Before continuing and in order to repel any accusations that come my way, I'll mention that I don't have any particular issue with people without a formal diagnosis of autism thinking/believing they are on the autism spectrum. It's their right to do so and indeed, such self-realisation is often an important step towards getting a professional assessment for autism. For some people, their hunch about being autistic eventually turns out to be correct as per them reaching defined clinical cut-off points for autism on the various instruments of assessment that are available during said professional assessment. But that's not to say that every person who self-identifies as being autistic/having autism is always going to be right. As we are starting to realise from the wealth of peer-reviewed science on this topic, the label autism does not seemingly have any exclusive rights to the presentation of autistic traits (see here and see here for examples). And it is for that reason why we have so many good and knowledgeable diagnosticians when it comes to such professional assessments, combined with an important focus on: "Symptoms caus[ing] clinically significant impairment in social, occupational, or other important areas of current functioning" in order to receive a diagnosis. Access to such autism assessments is another issue, but shouldn't be used as an excuse...


Wiskerke et al started from the premise that repetitive movements (RMs) are common in autism but there are some potentially important differences in the expression of such issues between the genders. This follows other independent findings in this area (see here) detailing how stereotyped and repetitive behaviours may be less frequently observed in females [2] minus any sweeping generalisations. Researchers then moved on to suggesting that one of the reasons why such RMs may be less frequently observed is because they are actively being masked or camouflaged, and this could eventually lead to an under-diagnosis of autism among certain groups. 'Masking' or camouflaging in the context of autism is a bit of a hot [social media] topic at the moment (see here and see here).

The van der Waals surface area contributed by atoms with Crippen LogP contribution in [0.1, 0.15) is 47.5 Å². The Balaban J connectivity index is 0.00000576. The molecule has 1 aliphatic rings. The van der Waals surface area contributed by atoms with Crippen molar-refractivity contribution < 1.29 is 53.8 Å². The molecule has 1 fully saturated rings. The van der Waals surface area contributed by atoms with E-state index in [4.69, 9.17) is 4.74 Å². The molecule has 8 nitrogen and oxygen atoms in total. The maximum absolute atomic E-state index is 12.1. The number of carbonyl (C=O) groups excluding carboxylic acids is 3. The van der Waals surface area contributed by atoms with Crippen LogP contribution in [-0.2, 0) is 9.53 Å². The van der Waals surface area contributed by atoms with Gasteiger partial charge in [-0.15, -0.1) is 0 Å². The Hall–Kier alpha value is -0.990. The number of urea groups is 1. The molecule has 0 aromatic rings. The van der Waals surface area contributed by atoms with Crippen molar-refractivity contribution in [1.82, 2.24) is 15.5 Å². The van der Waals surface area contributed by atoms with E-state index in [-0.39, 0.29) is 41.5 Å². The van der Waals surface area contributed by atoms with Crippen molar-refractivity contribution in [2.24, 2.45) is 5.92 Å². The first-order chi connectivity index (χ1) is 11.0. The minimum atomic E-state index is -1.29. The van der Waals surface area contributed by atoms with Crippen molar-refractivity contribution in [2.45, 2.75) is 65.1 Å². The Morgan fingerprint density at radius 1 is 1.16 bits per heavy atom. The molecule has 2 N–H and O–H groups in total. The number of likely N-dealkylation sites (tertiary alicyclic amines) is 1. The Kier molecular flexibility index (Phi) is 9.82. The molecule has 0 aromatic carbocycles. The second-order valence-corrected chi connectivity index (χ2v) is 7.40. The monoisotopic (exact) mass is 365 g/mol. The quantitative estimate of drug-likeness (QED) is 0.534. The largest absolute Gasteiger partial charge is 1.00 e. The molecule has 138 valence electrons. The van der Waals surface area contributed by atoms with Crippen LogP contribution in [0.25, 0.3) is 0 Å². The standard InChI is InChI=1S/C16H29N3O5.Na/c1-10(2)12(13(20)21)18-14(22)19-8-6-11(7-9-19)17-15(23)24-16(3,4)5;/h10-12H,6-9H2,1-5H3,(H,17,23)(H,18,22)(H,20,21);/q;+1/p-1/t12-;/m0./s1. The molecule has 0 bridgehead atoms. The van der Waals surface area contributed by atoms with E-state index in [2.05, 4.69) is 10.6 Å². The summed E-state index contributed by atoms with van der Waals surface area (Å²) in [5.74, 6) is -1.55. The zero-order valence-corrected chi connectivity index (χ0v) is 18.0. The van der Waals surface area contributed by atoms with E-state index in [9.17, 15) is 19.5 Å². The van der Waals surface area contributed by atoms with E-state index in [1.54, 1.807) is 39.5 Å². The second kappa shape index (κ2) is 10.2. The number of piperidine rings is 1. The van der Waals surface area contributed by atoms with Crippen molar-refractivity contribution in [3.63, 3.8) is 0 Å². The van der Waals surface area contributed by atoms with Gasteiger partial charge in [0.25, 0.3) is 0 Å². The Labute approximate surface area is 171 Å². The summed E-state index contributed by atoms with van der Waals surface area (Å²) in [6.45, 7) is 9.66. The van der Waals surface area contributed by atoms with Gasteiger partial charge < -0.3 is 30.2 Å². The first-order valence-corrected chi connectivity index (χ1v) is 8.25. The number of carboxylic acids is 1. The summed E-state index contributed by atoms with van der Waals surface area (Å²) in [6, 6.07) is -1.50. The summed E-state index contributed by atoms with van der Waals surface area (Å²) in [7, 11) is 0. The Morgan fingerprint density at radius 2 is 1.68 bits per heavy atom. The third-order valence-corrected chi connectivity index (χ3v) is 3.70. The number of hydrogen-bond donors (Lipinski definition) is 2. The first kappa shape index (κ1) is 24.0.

"In this exploratory study, we took a first step... by using self-report measures from a large number of female and transgender adults, using recruitment on social media to an on line questionnaire." Ah yes, the on line questionnaire, which seems to becoming more and more popular in certain autism research circles [3] (see here also for another example). There's nothing wrong with using such tools for asking about opinions and the like, but they are typically open to anyone and everyone (who has access to the internet!), and not exactly great for authenticating complicated things like clinical diagnoses, behaviours and comorbidity for example. As for the incorporation of data from transgender adults, well, again this follows a theme in autism research recently (see here) where 'autistic identity' and sexual identity seem to be converging for some people/groups (see here).

"We assessed current RMs using a combination of visual analog scales for specific behaviors and textboxes for free-text responses." There's mention of using some of the DSM-5 criteria for autism in this section. Authors also talk about testing for camouflaging "using the matrix multiple-choice question “Did/do you hide these behaviors from others…” 1) “…as a child?”, 2) “…as an adolescent?”, 3) “…as an adult?”" Yet again (see here) a research priority needs to be the formulation of a valid and reliable questionnaire pertinent to 'measuring' masking/camouflaging with autism in mind. And finally there was the use of an old favourite  - the autism spectrum quotient (AQ) - by the authors, but with some added caveats...

Results:  "We found high rates of RMs in both diagnosed and self-identifying participants, and a striking prevalence of camouflaging" was one of the headlines. But... there were also some other important details observed too. So: "Higher scores in the diagnosed group were found for object fidgeting, repetitive hand movements, rocking, object spinning and hand flapping." I think most people would agree that such behaviours represent some of the more 'classical' manifestations included in the RM categorisation of autism. By contrast, other RMs such as scratching/rubbing skin, walking in circles and 'banging head' were not different between the diagnosed and self-identifying groups.